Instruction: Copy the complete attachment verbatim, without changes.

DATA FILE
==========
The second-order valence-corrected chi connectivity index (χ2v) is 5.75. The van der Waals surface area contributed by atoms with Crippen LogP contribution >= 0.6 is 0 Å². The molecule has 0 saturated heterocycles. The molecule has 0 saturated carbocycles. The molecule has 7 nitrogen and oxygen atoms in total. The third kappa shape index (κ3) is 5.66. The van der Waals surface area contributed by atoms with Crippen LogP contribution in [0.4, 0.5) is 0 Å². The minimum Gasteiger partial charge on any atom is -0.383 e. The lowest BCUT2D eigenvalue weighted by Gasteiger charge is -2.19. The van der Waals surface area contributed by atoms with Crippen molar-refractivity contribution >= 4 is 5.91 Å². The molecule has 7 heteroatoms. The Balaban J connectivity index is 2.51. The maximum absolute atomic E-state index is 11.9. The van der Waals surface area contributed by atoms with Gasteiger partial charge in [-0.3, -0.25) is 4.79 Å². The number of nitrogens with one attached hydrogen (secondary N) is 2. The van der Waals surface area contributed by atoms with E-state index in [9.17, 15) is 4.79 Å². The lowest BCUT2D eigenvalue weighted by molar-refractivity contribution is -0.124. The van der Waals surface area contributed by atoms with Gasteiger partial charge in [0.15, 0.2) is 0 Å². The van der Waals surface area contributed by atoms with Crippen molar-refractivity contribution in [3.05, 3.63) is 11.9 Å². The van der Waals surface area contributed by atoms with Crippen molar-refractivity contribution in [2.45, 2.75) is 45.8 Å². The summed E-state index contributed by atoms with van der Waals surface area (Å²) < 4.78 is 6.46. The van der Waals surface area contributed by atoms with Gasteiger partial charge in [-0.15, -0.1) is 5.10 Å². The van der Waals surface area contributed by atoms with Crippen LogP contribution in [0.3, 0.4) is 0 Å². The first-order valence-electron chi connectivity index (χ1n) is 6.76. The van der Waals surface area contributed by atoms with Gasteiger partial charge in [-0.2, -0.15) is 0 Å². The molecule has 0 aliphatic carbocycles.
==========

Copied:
The second-order valence-corrected chi connectivity index (χ2v) is 5.75. The van der Waals surface area contributed by atoms with Crippen LogP contribution >= 0.6 is 0 Å². The molecule has 0 saturated heterocycles. The molecule has 0 saturated carbocycles. The molecule has 7 nitrogen and oxygen atoms in total. The third kappa shape index (κ3) is 5.66. The van der Waals surface area contributed by atoms with Crippen LogP contribution in [0.4, 0.5) is 0 Å². The minimum Gasteiger partial charge on any atom is -0.383 e. The lowest BCUT2D eigenvalue weighted by Gasteiger charge is -2.19. The van der Waals surface area contributed by atoms with Crippen molar-refractivity contribution >= 4 is 5.91 Å². The molecule has 7 heteroatoms. The Balaban J connectivity index is 2.51. The maximum absolute atomic E-state index is 11.9. The van der Waals surface area contributed by atoms with Gasteiger partial charge in [-0.3, -0.25) is 4.79 Å². The number of nitrogens with one attached hydrogen (secondary N) is 2. The van der Waals surface area contributed by atoms with E-state index in [9.17, 15) is 4.79 Å². The lowest BCUT2D eigenvalue weighted by molar-refractivity contribution is -0.124. The van der Waals surface area contributed by atoms with Gasteiger partial charge in [0.15, 0.2) is 0 Å². The van der Waals surface area contributed by atoms with Crippen molar-refractivity contribution in [3.05, 3.63) is 11.9 Å². The van der Waals surface area contributed by atoms with Crippen molar-refractivity contribution in [2.45, 2.75) is 45.8 Å². The summed E-state index contributed by atoms with van der Waals surface area (Å²) < 4.78 is 6.46. The van der Waals surface area contributed by atoms with Gasteiger partial charge in [-0.15, -0.1) is 5.10 Å². The van der Waals surface area contributed by atoms with Crippen LogP contribution in [0.3, 0.4) is 0 Å². The first-order valence-electron chi connectivity index (χ1n) is 6.76. The van der Waals surface area contributed by atoms with Gasteiger partial charge in [-0.2, -0.15) is 0 Å². The molecule has 0 aliphatic carbocycles.